Pancreatic Cancer Awareness

Pancreatic cancer accounts for about 3 percent of all cancer types. It is estimated that over 50,000 adults in the United States will be diagnosed with pancreatic cancer this year.

What is Pancreatic Cancer?

Pancreatic cancer is a type of cancer on which malignant or cancerous cells develop in the tissues of the pancreas.

The pancreas is the gland behind the stomach and in front of the spine. It is responsible for producing digestive juices and hormones that help regulate blood sugar level.

The exact cause of pancreatic cancer is still unknown but scientists have found several factors that can increase one’s risk of developing this type of cancer. These include obesity, smoking, chronic pancreatitis (inflammation of the pancreas), long-standing diabetes, and familial pancreatic cancer syndrome.

What are the Signs and Symptoms?

Some of the most common symptoms of pancreatic cancer include jaundice or yellowing of the skin and the white part of the eye, loss of appetite, unexplained weight loss, fatigue, and pain felt on the upper or middle part of the abdomen and back.

How is it Diagnosed?

If you are suspected of pancreatic cancer, your doctor will most likely recommend a number of tests to confirm the diagnosis. Some of these tests may include computed tomography (CT) scan, magnetic resonance imaging (MRI), endoscopic ultrasound (EUS), endoscopic retrograde cholangiopancreatography (ERCP), laparoscopy, and biopsy.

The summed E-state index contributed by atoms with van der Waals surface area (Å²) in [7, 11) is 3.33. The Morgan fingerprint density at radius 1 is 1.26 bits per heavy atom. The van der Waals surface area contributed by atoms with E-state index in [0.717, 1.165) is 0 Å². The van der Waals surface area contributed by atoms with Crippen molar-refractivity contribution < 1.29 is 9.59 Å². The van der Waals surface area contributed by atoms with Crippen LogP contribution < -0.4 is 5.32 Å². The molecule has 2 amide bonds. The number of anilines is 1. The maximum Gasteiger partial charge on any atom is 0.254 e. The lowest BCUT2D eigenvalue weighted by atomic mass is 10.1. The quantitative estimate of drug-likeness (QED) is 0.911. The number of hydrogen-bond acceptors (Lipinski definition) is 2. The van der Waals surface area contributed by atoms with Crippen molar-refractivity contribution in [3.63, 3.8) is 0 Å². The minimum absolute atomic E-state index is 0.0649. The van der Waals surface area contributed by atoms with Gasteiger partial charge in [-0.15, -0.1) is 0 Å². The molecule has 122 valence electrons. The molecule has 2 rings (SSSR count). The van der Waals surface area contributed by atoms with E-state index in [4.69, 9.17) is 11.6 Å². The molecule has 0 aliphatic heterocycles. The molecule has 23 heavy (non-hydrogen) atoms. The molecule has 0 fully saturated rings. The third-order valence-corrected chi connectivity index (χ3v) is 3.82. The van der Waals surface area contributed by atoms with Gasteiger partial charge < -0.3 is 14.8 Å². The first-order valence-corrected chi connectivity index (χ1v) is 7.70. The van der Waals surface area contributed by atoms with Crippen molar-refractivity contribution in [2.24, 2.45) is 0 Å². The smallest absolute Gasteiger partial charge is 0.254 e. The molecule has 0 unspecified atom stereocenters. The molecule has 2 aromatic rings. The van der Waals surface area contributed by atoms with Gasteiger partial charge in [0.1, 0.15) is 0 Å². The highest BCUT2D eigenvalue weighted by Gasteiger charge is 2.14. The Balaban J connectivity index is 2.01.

Can it be Treated?

Pancreatic cancer can be treated. The treatment options will depend on one’s cancer stage and overall health condition. The most common treatment options for pancreatic cancer include chemotherapy, surgery, and radiation therapy. Like any other types of cancer, there is better treatment outcome if the cancer is detected and treated earlier.

The board-certified surgical oncologists of Premier Surgical Associates in Knoxville have specialized knowledge and skill relating to the diagnosis, pre-operative, operative, and post-operative management of pancreatic cancer. Learn more about our surgical oncology team on our website.

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